by Elizabeth Layne
Direct mail can help make or break a business. Using mail, businesses announce new products, services, sales and location changes. Businesses can also send product samples to homes through direct mail, enticing both new and old customers. And the return is good. For every dollar put into direct mail, there's a $12.57 return, according to the Direct Marketing Association, a definite boost to the bottom line. Start off by asking the right questions.
Find Your Target
Your first goal should be to reach people who would be the most interested in your products and services, and who have the ability to purchase them. This is your target group and your mailing list should be customized to reach them. If you don't know who your target group is, the United States Postal Service recommends looking at your current customers and using their characteristics as the model for a mailing list. If you don't already know who your customers are, provide them with a simple survey. Ask about ages and incomes (through ranges), their interests and purchasing activities, for example. Occupational fields are helpful, too. The Postal Service also recommends looking at your records, including sales slips, invoices and delivery information, to glean information such as what your customer's buy, how much they spend and where they live.
Broker Vs. Owner
Most likely, you'll be renting a mailing list, not purchasing it outright. Mailing lists are typically rented on contractually agreed-upon terms. You can choose between renting from a list owner or a list broker. List owners sell only their own lists. For example, if you're selling camping gear and contact an association for camping enthusiasts for their member mailing information, the association would be the list owner. A mailing list broker has access to thousands of lists, and can offer you lists that best match your specifications. Some will even customize a list with data drawn from multiple lists.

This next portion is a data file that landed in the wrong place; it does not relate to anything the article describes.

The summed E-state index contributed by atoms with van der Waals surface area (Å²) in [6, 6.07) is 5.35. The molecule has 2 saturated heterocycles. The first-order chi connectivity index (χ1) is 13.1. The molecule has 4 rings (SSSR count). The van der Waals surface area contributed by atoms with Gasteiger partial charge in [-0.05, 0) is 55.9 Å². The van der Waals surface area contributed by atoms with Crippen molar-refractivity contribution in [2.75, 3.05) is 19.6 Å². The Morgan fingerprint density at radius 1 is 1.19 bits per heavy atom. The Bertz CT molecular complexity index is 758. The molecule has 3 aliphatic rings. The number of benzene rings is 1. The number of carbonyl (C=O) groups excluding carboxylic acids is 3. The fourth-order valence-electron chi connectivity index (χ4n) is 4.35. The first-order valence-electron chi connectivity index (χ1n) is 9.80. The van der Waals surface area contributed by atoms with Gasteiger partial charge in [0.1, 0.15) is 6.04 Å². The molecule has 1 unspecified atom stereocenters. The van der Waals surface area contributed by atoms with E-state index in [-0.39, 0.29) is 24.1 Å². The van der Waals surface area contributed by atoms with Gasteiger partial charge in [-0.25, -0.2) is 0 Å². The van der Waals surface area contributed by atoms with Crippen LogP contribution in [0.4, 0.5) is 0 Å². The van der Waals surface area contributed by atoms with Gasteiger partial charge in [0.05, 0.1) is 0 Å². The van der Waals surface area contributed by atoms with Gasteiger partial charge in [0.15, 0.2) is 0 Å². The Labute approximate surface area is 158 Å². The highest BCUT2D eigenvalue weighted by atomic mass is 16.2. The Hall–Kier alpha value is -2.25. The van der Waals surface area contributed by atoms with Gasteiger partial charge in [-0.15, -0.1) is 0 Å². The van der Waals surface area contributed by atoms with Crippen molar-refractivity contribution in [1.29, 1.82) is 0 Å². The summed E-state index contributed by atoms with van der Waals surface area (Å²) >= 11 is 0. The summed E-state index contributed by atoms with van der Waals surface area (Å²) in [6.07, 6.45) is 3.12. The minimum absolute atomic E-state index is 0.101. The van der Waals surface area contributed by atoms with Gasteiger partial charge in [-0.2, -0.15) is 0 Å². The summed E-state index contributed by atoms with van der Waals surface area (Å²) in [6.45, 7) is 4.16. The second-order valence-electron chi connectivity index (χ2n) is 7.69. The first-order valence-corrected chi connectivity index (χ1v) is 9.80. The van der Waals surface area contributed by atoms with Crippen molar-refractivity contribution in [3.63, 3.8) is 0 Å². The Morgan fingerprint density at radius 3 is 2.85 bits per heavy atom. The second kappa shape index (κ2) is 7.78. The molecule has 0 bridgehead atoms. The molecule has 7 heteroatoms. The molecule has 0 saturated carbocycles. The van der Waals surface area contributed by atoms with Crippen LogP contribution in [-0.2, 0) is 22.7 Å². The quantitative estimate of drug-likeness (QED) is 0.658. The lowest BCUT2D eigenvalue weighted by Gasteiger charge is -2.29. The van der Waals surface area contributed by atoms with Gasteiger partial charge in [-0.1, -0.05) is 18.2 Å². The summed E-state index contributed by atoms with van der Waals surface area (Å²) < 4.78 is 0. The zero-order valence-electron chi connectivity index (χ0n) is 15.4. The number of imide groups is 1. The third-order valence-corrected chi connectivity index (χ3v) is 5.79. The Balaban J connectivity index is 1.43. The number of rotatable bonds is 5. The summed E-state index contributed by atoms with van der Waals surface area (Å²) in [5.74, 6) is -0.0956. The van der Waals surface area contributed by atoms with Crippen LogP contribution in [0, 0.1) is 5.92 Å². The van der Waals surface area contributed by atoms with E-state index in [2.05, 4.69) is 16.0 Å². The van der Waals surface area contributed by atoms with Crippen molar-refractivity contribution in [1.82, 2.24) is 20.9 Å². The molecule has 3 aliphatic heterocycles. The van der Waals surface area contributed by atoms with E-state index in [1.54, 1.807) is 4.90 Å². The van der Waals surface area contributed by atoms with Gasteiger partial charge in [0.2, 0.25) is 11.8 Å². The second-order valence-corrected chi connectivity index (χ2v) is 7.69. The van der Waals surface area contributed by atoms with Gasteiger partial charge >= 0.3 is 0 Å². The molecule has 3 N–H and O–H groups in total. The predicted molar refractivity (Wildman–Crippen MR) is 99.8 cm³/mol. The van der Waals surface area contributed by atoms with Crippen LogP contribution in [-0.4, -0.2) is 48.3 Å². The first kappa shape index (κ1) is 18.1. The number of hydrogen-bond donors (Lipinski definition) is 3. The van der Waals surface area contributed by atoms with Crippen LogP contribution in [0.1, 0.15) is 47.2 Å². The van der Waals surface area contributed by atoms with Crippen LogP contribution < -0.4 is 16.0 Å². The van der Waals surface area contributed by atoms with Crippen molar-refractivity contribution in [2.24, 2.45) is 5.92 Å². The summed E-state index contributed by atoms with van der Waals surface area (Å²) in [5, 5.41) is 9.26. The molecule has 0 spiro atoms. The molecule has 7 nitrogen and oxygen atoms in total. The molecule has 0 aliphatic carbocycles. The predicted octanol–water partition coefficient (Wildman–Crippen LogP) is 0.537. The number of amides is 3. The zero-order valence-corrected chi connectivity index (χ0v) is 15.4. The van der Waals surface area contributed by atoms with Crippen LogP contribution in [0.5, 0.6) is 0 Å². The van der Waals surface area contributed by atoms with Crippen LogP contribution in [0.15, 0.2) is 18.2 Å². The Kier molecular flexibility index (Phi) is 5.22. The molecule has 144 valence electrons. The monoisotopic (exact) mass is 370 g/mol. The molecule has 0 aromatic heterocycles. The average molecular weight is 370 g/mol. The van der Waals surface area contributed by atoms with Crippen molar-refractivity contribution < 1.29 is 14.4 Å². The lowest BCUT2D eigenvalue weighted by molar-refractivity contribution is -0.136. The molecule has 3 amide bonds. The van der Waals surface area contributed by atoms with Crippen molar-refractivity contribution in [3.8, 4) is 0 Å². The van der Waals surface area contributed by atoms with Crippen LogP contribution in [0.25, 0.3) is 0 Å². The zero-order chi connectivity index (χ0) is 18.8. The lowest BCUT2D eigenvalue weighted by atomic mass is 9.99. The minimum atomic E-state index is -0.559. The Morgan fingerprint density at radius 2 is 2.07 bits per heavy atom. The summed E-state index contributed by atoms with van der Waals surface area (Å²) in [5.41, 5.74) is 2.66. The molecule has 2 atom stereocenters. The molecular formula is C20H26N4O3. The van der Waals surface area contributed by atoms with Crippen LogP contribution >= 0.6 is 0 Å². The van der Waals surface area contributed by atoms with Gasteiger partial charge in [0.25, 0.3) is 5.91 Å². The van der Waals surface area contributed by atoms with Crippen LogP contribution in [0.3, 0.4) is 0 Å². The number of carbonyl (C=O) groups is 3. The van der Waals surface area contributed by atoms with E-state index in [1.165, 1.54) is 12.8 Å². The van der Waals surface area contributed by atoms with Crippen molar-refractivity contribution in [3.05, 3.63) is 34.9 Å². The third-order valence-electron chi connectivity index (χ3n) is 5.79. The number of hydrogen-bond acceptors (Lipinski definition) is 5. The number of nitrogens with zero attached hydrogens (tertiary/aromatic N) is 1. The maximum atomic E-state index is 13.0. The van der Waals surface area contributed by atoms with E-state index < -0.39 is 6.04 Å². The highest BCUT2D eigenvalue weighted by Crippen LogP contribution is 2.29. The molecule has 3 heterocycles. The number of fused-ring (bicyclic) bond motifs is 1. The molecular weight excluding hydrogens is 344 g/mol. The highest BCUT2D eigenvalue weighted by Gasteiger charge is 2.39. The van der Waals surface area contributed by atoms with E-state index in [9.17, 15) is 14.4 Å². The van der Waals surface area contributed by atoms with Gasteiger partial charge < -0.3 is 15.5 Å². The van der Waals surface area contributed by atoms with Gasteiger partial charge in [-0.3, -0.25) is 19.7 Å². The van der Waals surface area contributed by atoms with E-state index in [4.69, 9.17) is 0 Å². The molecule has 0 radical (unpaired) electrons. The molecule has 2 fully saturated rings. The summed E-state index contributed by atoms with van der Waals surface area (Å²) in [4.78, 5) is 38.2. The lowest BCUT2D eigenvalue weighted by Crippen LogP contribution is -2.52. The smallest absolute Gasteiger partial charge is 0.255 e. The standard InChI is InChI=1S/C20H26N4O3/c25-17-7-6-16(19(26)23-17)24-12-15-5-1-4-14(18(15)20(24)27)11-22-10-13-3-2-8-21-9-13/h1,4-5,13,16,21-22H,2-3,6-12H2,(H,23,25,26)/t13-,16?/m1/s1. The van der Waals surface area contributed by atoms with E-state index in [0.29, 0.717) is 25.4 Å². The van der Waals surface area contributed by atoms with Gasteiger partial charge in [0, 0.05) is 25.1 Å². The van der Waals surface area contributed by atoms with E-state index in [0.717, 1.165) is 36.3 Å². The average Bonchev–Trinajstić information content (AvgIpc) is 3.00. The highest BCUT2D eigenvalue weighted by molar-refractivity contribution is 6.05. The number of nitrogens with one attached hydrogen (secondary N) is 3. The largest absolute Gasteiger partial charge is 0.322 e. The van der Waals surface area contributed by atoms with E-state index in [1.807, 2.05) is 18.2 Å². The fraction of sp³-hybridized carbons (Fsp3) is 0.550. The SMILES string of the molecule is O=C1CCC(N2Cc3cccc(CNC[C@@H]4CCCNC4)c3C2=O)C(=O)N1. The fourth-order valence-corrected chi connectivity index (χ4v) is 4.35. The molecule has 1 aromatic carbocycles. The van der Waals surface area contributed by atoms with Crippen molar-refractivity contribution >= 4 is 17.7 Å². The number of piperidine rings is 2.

Estimates and Questions
Gather a few estimates from those selling lists, and ask the appropriate questions to ensure you're getting a great list. Does the list include both names and addresses? How old is the list and has it been "cleaned," that is, passed through the U.S. Postal Services National Change of Address file to ensure that outdated addresses have been removed? Don't pay for duplicate names. Also ask what sources the list has been compiled from. You don't want a list from someone who is simply compiling them from telephone books, or perhaps misses the trade associations of which your target customers might be members. Inquire about how often a list has been rented within the past six months. A frequently rented list may have already exhausted all the potential it had for delivering new customers, according to J2O Designs Inc., a small-business web design and marketing firm advises.
Also find out what the guaranteed deliverability of the list is based on the U.S. Postal Services' National Deliverability Index. Although no list will have 100 percent deliverability, 95 percent is a mediocre rate, according to J2O Designs Inc. Also, to claim commercial Standard Mail and First-Class Mail prices, the accuracy of ZIP Codes of a mailing list must be checked within 12 months of mailing, according to U. S. Postal Service rules.
To help you compare mailing-list information, list owners or brokers present information on data cards, an industry-wide way of providing standardized information on every list, including costs. James Stephenson, author of Entrepreneur magazine's "Ultimate Small Business Marketing Guide," points out that costs shown on data cards are always for 1,000 names, which can range in price from $10 to $250, depending on how specialized a list is. A list that targets a specific profession can cost upward to $250, for example. Stephenson warns against buying mailing lists on costs alone. Choosing a less-than-perfect list can cost a business thousands in profits.